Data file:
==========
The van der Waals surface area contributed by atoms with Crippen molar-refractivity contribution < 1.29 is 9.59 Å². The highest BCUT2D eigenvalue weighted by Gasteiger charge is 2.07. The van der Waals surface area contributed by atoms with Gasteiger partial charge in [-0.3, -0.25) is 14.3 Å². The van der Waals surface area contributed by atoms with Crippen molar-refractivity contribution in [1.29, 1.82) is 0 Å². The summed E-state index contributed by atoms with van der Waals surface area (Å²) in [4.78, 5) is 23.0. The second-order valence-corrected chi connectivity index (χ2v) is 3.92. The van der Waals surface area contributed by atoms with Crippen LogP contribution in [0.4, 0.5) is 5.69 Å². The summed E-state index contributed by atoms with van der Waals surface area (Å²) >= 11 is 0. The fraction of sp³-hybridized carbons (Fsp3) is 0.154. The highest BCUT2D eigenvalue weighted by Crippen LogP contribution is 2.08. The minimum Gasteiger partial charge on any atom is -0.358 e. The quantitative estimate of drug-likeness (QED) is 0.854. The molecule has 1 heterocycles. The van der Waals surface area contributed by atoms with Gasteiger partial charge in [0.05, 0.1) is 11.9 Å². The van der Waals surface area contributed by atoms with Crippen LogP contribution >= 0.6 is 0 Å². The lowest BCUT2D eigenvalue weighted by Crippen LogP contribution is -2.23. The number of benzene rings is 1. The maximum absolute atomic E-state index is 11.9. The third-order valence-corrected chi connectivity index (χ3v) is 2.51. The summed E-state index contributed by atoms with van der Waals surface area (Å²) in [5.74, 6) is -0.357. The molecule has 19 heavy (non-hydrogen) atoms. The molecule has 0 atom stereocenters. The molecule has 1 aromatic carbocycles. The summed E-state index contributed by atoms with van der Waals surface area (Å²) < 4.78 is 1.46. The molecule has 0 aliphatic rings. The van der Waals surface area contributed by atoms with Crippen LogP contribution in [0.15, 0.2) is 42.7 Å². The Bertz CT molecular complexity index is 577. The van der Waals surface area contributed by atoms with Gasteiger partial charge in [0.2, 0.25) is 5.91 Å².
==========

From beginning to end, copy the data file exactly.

The van der Waals surface area contributed by atoms with Crippen molar-refractivity contribution < 1.29 is 9.59 Å². The highest BCUT2D eigenvalue weighted by Gasteiger charge is 2.07. The van der Waals surface area contributed by atoms with Gasteiger partial charge in [-0.3, -0.25) is 14.3 Å². The van der Waals surface area contributed by atoms with Crippen molar-refractivity contribution in [1.29, 1.82) is 0 Å². The summed E-state index contributed by atoms with van der Waals surface area (Å²) in [4.78, 5) is 23.0. The second-order valence-corrected chi connectivity index (χ2v) is 3.92. The van der Waals surface area contributed by atoms with Crippen LogP contribution in [0.4, 0.5) is 5.69 Å². The summed E-state index contributed by atoms with van der Waals surface area (Å²) >= 11 is 0. The fraction of sp³-hybridized carbons (Fsp3) is 0.154. The highest BCUT2D eigenvalue weighted by Crippen LogP contribution is 2.08. The minimum Gasteiger partial charge on any atom is -0.358 e. The quantitative estimate of drug-likeness (QED) is 0.854. The molecule has 1 heterocycles. The van der Waals surface area contributed by atoms with Gasteiger partial charge in [0.05, 0.1) is 11.9 Å². The van der Waals surface area contributed by atoms with Crippen LogP contribution >= 0.6 is 0 Å². The lowest BCUT2D eigenvalue weighted by Crippen LogP contribution is -2.23. The number of benzene rings is 1. The maximum absolute atomic E-state index is 11.9. The third-order valence-corrected chi connectivity index (χ3v) is 2.51. The summed E-state index contributed by atoms with van der Waals surface area (Å²) in [5.74, 6) is -0.357. The molecule has 19 heavy (non-hydrogen) atoms. The molecule has 0 atom stereocenters. The molecule has 1 aromatic carbocycles. The summed E-state index contributed by atoms with van der Waals surface area (Å²) < 4.78 is 1.46. The molecule has 0 aliphatic rings. The van der Waals surface area contributed by atoms with Crippen LogP contribution in [0.15, 0.2) is 42.7 Å². The Bertz CT molecular complexity index is 577. The van der Waals surface area contributed by atoms with Gasteiger partial charge in [0.2, 0.25) is 5.91 Å².